Stage 2 thinking is all about what happens next. Consequences are heavy things. Here in Oregon several decades ago, some environmentalists discovered that the spotted owl was dying out. The Stage 1 thinking went like this: Owls are dying, owls live in old growth timber; timber companies are cutting it down, therefore, if we stop doing that the owls will be fine. That rudimentary thought process ruined the state’s most prosperous industry, put tens of thousands of people out of work, blotted out entire towns and drove up the price of lumber. Now, decades later, the economy still has not recovered and the owl is still dying off. Turns out that logging wasn’t what was killing the spotted owl. The hapless bird was losing its competition with a more effective species of owl.

Political examples surround us, but let’s look at some less polarizing illustrations:
             We teach our children that if they find themselves on fire to “Stop, drop and roll.” Why? Because our natural instinct, our Stage 1 reaction, is to run, but running has dire consequences – it isn’t a reasonable solution. Running creates wind; wind is full of oxygen, and oxygen feeds fire. But since we are unlikely to go through all that Stage 2 thinking with our pants singeing our backsides, we hope that pre-thinking in the form of training will help.
            We tell each other that in a storm we should not run for the shelter of the nearest tree. It’s a natural reaction – duck and cover, but it’s a bad idea for Stage 2 reasons – the only thing between you and a HUGE electrical charge is the insulation of the atmosphere; anything that pierces that atmosphere – like a tall tree – opens a path for the electricity to follow, and you do not want to be in that path.  

Now we find ourselves so divided as a nation that we may well not survive and that rift, for the most part, showcases the two different stages of thought. 

The Left reacts to a crisis with a rudimentary, almost childlike, simplicity of thought.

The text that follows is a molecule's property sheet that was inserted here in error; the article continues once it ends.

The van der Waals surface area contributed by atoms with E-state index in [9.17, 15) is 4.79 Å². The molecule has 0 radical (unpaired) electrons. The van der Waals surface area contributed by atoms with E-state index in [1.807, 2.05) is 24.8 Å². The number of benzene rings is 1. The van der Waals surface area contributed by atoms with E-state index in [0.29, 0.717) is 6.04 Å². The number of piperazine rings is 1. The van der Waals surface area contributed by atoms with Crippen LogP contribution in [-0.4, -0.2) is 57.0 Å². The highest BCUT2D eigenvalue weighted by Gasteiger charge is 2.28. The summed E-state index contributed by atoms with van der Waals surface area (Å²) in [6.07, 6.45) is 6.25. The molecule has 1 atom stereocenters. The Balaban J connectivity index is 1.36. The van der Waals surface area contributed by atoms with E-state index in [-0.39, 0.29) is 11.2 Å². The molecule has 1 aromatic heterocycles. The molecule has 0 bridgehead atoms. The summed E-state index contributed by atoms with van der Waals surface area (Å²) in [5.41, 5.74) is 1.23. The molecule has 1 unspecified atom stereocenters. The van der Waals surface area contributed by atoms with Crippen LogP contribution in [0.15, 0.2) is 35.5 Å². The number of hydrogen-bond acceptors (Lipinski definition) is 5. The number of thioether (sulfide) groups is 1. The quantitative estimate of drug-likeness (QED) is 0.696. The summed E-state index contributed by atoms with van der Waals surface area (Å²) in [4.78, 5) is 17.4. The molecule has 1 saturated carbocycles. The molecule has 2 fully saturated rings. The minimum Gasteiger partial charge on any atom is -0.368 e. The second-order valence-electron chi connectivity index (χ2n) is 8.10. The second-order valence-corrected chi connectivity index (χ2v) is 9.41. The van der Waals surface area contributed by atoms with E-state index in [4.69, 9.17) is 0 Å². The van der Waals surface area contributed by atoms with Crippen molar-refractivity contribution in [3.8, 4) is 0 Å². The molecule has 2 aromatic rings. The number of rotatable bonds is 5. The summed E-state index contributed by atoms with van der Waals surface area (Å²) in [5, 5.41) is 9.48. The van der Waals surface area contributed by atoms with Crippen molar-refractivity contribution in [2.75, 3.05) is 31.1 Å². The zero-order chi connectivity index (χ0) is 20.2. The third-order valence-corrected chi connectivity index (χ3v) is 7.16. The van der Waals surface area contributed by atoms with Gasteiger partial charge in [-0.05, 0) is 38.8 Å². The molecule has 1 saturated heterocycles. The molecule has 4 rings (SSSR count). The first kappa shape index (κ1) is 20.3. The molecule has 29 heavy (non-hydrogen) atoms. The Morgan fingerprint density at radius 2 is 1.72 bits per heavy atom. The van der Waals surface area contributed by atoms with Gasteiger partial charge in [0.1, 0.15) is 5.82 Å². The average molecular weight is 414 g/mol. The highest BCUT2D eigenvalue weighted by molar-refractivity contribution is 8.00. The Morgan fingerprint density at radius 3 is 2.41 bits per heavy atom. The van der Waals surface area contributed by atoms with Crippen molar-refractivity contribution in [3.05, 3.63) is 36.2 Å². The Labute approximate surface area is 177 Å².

-- The Batman shooter killed those people with guns, therefore we should have a law against guns. 
           -- The government needs more money, the rich have money, therefore let’s take it from them.      
           -- Living in apartments is not as nice as living in single family dwellings, therefore we’ll use building regulations to limit the number of apartments built so everyone will live in houses. 
That’s what Stage 1 thinking looks like.

The Right, on the other hand, looks at those same scenarios and sees past the immediate emotionality of the situation.
-- If a city bans guns then criminals will be emboldened to attack the unarmed citizenry; they, of course, will have guns because breaking the law is what they do.
-- If a country raises taxes on the rich, the rich leave; they’re smart and they don’t mind taking risks – that’s how they got rich in the first place. Once the rich leave there are no businesses to hire people, therefore no revenue and massive expenditures because the government is having to support all those people who no longer have jobs.
-- The city that makes building apartments difficult forces its citizens to move out into the suburbs which necessitates long commutes, hundreds of miles of tangled freeways, and all the traffic problems and pollution that go with a commuter culture.
That’s Stage 2 thinking – it’s all about what happens next.
Frankly, I’m a little worried about what’s going to happen next. Here’s hoping a lot of other people are too.